Topic Resources

Tools Used
Initiated By
  • Steer Davies Gleave
  • reduced kilometres driven by 9%
  • reduced driving time by 6%
  • increased walking trips by 6%

Travel Blending

Travel Blending(R) is a bottom up Travel Demand Management tool developed by Steer Davies Gleave, an international transport management consultancy group. It enables individuals and households to record then consciously change their current travel behaviour. For a one-week period participants track their travel habits in specially prepared diaries. These are then analysed and a personalised assessment with recommendations is provided. After a month, participants complete another series of diaries and then receive more personalized feedback.


The idea for Travel Blending developed from discussions between Liz Ampt (Steer Davies Gleave) and Geoff Rose (Monash University). They saw the potential for collaborative approaches for changing travel behaviour change in households (in contrast to the more common regulatory or coercive approaches.)

Travel Blending was initially implemented as part of Clean Air 2000, a campaign to clean Sydney’s air before the 2000 Olympic Games. The campaign was run for and in conjunction with Australia’s National Roads and Motoring Association (NRMA).

Following the success of the Travel Blending project in Sydney, the South Australian Department of Transport (Transport SA) approached Steer Davies Gleave to gauge acceptance of such a scheme in Adelaide (see Getting Informed.) Given the receptiveness identified in the study, Transport SA funded a number of Travel Blending projects. The first two of these projects, conducted in 1999, focussed on all people who lived, worked or went to school in the in Adelaide suburbs of Dulwich and Rose Park. Participants were recruited through workplaces, schools and through intensive doorknocking campaigns.

Getting Informed

The project team conducted focus groups in Adelaide to determine whether local residents were receptive to the idea of reducing their car usage. Four groups were randomly selected from different parts of the metropolitan area. The study demonstrated that the people in Adelaide would welcome such a scheme for many reasons, especially in order to retain Adelaide’s ‘quality of life’.

Delivering the Program

Note: To minimize site maintenance costs, all case studies on this site are written in the past tense, even if they are ongoing – as is the case with this particular program.

Early on in their planning, the project team decided to promote a range of achievable goals in order to achieve behavioural changes in both the short and long term (Building Motivation over Time).

Their principles were:

  • that some change is possible for everyone in the short term;
  • that these changes can be built into a person’s life-style, i.e. without negative changes to their lives;
  • that all people can see possibilities for other changes over the long to medium term – again without negative life-style impacts; and
  • that all of these changes are sustainable over the long term.

They developed the Travel Blending method to provide participants with four key things:

  1. knowledge of their current travel behaviour in terms of time spent travelling by all modes, distance travelled as a car driver and levels of pollution generated as a car driver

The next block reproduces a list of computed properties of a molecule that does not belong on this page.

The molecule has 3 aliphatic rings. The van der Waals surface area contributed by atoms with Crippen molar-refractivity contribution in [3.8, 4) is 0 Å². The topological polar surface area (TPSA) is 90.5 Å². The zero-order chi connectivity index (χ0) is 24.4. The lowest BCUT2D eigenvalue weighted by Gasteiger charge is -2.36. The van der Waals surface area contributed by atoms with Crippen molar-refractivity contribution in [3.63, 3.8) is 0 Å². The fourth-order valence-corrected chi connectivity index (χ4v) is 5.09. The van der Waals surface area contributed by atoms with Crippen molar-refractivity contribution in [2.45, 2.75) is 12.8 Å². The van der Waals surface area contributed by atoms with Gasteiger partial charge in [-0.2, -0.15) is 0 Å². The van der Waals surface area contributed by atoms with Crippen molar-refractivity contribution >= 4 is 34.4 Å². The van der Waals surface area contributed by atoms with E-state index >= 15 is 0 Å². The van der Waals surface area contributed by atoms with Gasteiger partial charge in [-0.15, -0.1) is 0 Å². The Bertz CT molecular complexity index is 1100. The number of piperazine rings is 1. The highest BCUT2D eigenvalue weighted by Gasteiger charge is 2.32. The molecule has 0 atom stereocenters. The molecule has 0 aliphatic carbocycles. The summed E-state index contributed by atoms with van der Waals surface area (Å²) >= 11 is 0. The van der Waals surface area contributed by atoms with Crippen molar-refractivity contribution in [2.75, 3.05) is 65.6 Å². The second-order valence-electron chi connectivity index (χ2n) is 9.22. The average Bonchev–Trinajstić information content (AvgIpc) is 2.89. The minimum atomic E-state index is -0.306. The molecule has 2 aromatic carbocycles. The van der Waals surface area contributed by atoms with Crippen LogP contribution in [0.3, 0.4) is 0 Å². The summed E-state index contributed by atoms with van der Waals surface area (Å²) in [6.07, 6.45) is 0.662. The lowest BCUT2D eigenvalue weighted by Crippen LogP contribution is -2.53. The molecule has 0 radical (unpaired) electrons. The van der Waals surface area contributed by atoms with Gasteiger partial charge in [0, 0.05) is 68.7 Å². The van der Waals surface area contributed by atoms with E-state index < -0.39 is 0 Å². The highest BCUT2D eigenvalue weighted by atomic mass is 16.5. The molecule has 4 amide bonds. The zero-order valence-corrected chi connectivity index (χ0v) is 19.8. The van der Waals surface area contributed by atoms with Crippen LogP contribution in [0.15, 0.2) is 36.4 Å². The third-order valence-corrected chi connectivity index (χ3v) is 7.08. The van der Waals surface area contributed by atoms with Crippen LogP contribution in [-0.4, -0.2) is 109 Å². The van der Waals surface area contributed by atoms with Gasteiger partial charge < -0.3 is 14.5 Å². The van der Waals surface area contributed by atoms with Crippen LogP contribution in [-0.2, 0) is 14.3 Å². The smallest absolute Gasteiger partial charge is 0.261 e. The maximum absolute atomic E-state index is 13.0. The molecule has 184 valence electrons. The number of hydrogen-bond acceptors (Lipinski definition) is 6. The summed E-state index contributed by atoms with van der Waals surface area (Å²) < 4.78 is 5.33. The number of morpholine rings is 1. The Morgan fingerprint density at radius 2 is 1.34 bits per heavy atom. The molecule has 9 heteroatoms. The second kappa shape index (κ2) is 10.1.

2. customised tips on ways in which they might make both short and long term changes to their travel
  3. a short term yardstick to see the ways in which their initial efforts to change are acting, and
  4. an ongoing measuring tool to help reinforce and maintain the behaviour.

Gathering Basic Information

At the outset, basic information was gained from the participating households, including the names and ages of all household members, the licence holding and mobility levels of each person, and bicycle / car ownership. These details were used to provide customised feedback. This data seemed to be most successfully collected by a ‘co-ordinator’ from each of the working groups, (Neighbourhood Coaches and Block Leaders). This co-ordinator distributed and collected kits, and was a key motivational factor for the group.

Getting Started

The program provided participants with four kits. The first included a letter of introduction from a prominent, credible champion - the Head of the Department of Transport (Vivid, Credible, Personalized Communication). This kit also included two information booklets. One explained the link between vehicle use and local concerns such as air pollution, congestion, and quality of life (Building Motivation Over Time).

The other booklet outlined a range of potential solutions. It introduced the concept of travel blending and suggested that the first step towards change was to have an understanding of current travel patterns.

Completion of Diaries

The central core of the program involved travel diaries provided to each member of the household to complete over a seven-day period. The diaries were designed to collect enough detail to enable the preparation of customised feedback for each participant. At the same time, they were made easy-to-use. The diaries recorded information such as: mode of transportation used, destination /purpose of the trip start and stop times, and odometer readings (where the person was driving a car).